One of the hardest things to do is take that step. Whatever that step might be for you, at some point in our lives, each of us has had to take a step that we were fearful of.
Unsure where it would lead or whether we could face where we ended up, it’s a step that makes us feel vulnerable and changes what is known and familiar into something that might not be. It is a step that will shift us from where we are or who we are.
For me, curiously, knowing exactly where that first step would lead is precisely what often trips me up. It’s as though seeing where I’m heading and what will be needed of me is what I am hesitant of. Maybe it’s like that for you too. So how, when you feel you can’t take that first step, do you actually take it? How, when you feel you can’t face another moment or another task, or another decision do you generate that which you need to just take it?
My daughter has multiple disorders. One of them is neuromotor and another includes multiple seizures daily which make her unsteady on her feet. It means much of the time, our lovely girly was growing an off-center unicorn horn on her head until she lost the ability to walk independently. So, there’s that saving grace…less unicorn, but also less walking.
It also means that despite my wish to not always look like a PSA for special needs, every time we go out I have to pack on my inner armor; and it has taken many steps — most of them invisible and many of them teeny-tiny to get me to a full set of armor. Like the emperor’s new clothes, only I know I’m wearing it.
Each step an invisible internal clunk. clunk. clunk.
Though unlike his, which are spun of light whimsy, I know the heft of my inner armor; how long it takes me to put it on and how tired I am at the end of the day when I take it off. It isn’t guilt or shame around my daughter’s disorder and all the stare-inspiring behaviour it causes that has made me don an armor. It has more to do with noticing that I experience life as an on-going war — sometimes typical daily tasks feel like a battle — and like knights before us who dressed for battle, when my daughter’s seizures rage in her beautiful head and her falls make nausea surge in my stomach, I feel like I am losing ground on the battlefield.
So who or what, really, am I waging war against?
A few things, really. War against imbecilic attitudes, against fellow parents who don’t teach their children empathy, against the fearful and insecure parents whose asshole children grow up without a drop of decency or mindfulness. Against school systems that under the guise of inclusion create an abyss of seclusion, health and social systems that build jobs on the backs of our children yet fail at actually servicing them. Against the absence of funding for therapies and equipment; against a system that will pay for cancer care, kidney care, lung care but won’t care for tens of thousands of children to gain the necessary therapeutic interventions that can ease the burden and pain of so very many disorders.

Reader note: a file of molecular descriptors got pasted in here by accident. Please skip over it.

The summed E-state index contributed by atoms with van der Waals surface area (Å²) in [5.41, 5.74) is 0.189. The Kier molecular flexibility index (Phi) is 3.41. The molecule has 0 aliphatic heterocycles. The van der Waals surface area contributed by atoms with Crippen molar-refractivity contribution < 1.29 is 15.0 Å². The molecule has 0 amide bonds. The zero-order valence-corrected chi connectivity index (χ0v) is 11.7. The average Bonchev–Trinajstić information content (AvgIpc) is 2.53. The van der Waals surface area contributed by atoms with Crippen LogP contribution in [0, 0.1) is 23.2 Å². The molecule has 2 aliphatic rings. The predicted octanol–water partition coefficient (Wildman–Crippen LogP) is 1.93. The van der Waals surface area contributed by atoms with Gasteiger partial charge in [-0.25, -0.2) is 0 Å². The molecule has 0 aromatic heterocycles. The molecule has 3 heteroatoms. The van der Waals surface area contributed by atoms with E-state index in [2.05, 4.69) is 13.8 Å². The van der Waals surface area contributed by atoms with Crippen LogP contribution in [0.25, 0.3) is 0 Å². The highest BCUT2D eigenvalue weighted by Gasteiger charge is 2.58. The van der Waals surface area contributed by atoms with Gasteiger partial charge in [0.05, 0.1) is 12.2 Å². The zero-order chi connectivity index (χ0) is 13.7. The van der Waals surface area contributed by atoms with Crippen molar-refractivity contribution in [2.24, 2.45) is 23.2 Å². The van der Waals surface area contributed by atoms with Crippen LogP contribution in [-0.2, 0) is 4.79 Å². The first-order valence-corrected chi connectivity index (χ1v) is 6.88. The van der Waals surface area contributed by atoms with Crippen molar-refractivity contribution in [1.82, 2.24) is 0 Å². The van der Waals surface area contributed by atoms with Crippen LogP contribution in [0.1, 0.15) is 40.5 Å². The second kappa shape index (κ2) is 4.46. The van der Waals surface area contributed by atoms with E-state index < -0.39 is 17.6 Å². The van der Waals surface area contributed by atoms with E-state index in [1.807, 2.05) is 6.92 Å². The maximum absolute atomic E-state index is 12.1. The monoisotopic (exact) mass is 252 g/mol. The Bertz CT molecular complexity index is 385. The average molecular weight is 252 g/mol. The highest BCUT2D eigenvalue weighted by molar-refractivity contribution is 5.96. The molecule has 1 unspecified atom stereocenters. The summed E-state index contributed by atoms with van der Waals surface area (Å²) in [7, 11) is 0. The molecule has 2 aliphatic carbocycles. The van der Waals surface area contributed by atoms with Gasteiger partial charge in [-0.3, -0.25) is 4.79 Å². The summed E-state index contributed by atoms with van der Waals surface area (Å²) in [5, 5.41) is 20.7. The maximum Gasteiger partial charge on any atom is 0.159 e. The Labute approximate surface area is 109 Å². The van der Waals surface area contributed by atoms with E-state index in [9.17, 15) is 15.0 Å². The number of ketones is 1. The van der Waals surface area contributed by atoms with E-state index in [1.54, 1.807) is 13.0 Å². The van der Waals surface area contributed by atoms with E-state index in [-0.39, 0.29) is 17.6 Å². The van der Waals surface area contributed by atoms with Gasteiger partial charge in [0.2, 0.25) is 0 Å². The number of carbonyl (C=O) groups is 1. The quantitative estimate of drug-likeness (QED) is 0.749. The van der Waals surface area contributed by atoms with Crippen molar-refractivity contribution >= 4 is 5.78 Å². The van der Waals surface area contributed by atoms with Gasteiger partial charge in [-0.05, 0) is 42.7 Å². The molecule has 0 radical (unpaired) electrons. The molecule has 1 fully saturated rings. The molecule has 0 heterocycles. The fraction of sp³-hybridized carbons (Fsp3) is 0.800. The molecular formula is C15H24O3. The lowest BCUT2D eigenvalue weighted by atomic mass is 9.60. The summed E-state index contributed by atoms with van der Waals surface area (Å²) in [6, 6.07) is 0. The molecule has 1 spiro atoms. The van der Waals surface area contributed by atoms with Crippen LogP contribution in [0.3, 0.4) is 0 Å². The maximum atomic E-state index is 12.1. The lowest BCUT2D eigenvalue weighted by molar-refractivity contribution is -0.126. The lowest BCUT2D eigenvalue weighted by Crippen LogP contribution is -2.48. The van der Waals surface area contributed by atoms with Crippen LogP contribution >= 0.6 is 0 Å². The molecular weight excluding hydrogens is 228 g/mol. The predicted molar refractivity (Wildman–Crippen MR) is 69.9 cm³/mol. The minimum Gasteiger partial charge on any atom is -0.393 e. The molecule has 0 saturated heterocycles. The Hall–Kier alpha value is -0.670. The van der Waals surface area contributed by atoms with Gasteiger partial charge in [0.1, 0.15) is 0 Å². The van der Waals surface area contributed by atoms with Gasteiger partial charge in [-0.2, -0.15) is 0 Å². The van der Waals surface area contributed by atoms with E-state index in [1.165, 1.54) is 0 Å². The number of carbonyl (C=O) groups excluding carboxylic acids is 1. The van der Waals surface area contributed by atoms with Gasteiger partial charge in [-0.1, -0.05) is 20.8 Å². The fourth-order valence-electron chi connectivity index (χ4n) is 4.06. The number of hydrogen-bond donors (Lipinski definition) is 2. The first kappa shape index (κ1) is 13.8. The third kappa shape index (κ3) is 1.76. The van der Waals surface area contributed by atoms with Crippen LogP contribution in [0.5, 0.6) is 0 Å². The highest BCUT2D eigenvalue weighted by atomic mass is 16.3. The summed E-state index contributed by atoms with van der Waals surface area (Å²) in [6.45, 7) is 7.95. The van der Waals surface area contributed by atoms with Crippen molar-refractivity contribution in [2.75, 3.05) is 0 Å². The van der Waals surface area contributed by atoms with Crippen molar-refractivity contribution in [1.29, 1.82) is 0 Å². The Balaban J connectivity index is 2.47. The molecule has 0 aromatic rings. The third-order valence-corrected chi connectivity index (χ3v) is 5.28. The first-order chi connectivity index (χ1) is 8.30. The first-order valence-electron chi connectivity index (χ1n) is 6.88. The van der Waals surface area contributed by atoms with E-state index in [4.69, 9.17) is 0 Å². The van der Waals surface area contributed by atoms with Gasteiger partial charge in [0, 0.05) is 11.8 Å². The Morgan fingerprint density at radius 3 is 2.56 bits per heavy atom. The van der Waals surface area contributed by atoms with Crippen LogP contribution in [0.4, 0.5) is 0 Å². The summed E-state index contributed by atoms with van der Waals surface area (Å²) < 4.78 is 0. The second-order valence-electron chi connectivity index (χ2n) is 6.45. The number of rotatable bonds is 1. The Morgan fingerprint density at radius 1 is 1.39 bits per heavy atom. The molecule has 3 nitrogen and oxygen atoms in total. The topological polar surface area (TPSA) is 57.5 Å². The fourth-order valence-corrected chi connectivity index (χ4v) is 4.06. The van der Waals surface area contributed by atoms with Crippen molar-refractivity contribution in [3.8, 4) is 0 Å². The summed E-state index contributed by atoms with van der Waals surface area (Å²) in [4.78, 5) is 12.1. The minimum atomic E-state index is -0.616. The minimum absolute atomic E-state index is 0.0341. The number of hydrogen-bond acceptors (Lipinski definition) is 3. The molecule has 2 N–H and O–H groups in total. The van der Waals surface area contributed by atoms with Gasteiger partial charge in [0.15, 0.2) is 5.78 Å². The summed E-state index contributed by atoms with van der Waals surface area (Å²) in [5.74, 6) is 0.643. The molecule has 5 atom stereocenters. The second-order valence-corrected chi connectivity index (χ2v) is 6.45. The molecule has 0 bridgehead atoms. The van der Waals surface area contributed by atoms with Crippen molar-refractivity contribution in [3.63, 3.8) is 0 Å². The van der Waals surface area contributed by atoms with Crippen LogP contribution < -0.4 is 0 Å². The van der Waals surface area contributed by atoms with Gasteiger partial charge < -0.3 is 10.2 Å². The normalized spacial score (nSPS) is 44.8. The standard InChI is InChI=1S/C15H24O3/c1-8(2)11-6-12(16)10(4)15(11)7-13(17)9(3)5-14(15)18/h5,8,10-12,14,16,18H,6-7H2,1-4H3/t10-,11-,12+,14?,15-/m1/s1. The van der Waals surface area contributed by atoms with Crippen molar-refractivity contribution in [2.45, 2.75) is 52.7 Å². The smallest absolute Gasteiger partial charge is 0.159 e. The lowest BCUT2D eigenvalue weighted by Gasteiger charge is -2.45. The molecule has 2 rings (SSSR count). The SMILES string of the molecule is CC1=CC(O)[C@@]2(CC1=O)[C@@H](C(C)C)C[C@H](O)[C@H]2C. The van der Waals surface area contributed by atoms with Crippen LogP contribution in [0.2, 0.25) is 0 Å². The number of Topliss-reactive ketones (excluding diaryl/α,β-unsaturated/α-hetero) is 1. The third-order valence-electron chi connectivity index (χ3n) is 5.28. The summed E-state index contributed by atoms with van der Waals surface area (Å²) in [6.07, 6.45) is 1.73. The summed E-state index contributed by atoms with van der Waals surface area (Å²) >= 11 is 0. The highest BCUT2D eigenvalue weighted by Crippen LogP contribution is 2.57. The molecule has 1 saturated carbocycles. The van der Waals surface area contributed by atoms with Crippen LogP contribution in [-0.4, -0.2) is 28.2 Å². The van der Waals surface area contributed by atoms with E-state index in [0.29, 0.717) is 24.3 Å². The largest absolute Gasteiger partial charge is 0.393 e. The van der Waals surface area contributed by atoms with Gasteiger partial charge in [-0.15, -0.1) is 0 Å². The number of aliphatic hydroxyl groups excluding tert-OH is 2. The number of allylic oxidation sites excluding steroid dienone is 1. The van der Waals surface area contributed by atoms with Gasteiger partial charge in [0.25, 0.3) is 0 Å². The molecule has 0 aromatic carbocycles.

Though if I’m frank — with both you and with myself, a war against my own moments of self-pity and sorrow; a personal crisis’ of self-doubt around whether I am doing enough. Moments that come with the regularity of a menstrual cycle — complete with all its symptoms, except that it’s my eyes which bleed. Remember that though armor can protect you from stabbing and slicing pain, you nevertheless bruise and hurt in battle. Grim? Yes. Moments in life can be. It’s the counterpoint to joy.
While evermore beautiful and meaningful our lives are because of our daughter, so too it is equally harder. My dad used to say that our children grow us up. What he meant by that is that we expand to meet their needs and we know there is a need because our children show us there is one. That stretching is possible because we take the steps.
When you have a child whose everyday life requires indefatigable energy from her, you, and those who work with her; the expansion can be pretty significant. Needs so vast that they require we take some of the hardest steps to take as a parent. Needs that require strides so long that they eclipse our own.
So how does one take those steps?
How do we go from where we stand to where we need to be? By remembering three simple ideas:
- Ask others how they took the step. How they faced it, and how they keep putting one foot in front of the other. This first step will do two things: first, it will acknowledge their hard work (and everyone could use that) and sneak open a passage to possibility; it will awaken your ability to speak your questions out loud. Second, you’ll learn a new skill that can help with taking the step and seeing it done by someone else can help you take that step and own it.
- The step doesn’t have to be a stride. It can very well be a baby step. It might look like a shower or changing the clothes you’ve been wearing for a week straight (including to bed). Maybe it’s filling in a form, or following up on an application. After all, for those of us who walk, baby steps are how we all start walking anyway. Even the tiniest imperceptible step counts as a step.
- Falling on your face counts as a step. You might get up from the fall and think, “well, that sucked.” but it shifted something in you and that counts as a step. Working up the courage to take an action that felt impossible is a step.
In fact, sometimes, the step isn’t physical, it is letting the scariest words form in your head, even when you are nowhere near letting them fall out of your mouth, and those are the hardest, those are the ones that one by one, make you a warrior.